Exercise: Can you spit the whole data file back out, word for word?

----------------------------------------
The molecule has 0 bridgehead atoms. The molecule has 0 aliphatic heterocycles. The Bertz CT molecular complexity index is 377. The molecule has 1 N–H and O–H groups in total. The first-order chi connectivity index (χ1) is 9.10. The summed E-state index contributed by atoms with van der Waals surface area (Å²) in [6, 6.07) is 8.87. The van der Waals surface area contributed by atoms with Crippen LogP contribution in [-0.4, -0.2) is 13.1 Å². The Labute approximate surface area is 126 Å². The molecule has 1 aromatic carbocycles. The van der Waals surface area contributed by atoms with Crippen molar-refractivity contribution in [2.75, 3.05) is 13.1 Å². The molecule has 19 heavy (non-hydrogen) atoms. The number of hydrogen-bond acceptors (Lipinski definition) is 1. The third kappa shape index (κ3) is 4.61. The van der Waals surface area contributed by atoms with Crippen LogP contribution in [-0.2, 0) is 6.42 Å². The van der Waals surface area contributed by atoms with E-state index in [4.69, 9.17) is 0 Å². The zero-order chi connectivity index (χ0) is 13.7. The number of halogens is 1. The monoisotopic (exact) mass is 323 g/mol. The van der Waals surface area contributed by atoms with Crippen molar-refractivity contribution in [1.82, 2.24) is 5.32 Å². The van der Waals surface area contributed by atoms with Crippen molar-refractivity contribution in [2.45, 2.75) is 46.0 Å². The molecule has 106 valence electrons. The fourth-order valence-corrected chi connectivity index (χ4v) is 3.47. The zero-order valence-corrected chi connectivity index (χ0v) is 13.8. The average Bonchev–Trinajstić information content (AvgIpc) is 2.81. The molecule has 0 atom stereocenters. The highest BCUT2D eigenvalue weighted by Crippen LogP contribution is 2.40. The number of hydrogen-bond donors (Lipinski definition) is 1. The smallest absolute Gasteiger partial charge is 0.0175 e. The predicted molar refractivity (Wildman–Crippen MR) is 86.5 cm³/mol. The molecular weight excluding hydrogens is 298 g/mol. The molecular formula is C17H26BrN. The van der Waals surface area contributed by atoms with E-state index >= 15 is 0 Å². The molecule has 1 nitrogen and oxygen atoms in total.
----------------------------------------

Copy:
The molecule has 0 bridgehead atoms. The molecule has 0 aliphatic heterocycles. The Bertz CT molecular complexity index is 377. The molecule has 1 N–H and O–H groups in total. The first-order chi connectivity index (χ1) is 9.10. The summed E-state index contributed by atoms with van der Waals surface area (Å²) in [6, 6.07) is 8.87. The van der Waals surface area contributed by atoms with Crippen LogP contribution in [-0.4, -0.2) is 13.1 Å². The Labute approximate surface area is 126 Å². The molecule has 1 aromatic carbocycles. The van der Waals surface area contributed by atoms with Crippen molar-refractivity contribution in [2.75, 3.05) is 13.1 Å². The molecule has 19 heavy (non-hydrogen) atoms. The number of hydrogen-bond acceptors (Lipinski definition) is 1. The third kappa shape index (κ3) is 4.61. The van der Waals surface area contributed by atoms with Crippen LogP contribution in [-0.2, 0) is 6.42 Å². The van der Waals surface area contributed by atoms with E-state index in [4.69, 9.17) is 0 Å². The zero-order chi connectivity index (χ0) is 13.7. The number of halogens is 1. The monoisotopic (exact) mass is 323 g/mol. The van der Waals surface area contributed by atoms with Crippen molar-refractivity contribution in [1.82, 2.24) is 5.32 Å². The van der Waals surface area contributed by atoms with Crippen molar-refractivity contribution in [2.45, 2.75) is 46.0 Å². The molecule has 106 valence electrons. The fourth-order valence-corrected chi connectivity index (χ4v) is 3.47. The zero-order valence-corrected chi connectivity index (χ0v) is 13.8. The average Bonchev–Trinajstić information content (AvgIpc) is 2.81. The molecule has 0 atom stereocenters. The highest BCUT2D eigenvalue weighted by Crippen LogP contribution is 2.40. The number of hydrogen-bond donors (Lipinski definition) is 1. The smallest absolute Gasteiger partial charge is 0.0175 e. The predicted molar refractivity (Wildman–Crippen MR) is 86.5 cm³/mol. The molecular weight excluding hydrogens is 298 g/mol. The molecular formula is C17H26BrN. The van der Waals surface area contributed by atoms with E-state index >= 15 is 0 Å². The molecule has 1 nitrogen and oxygen atoms in total.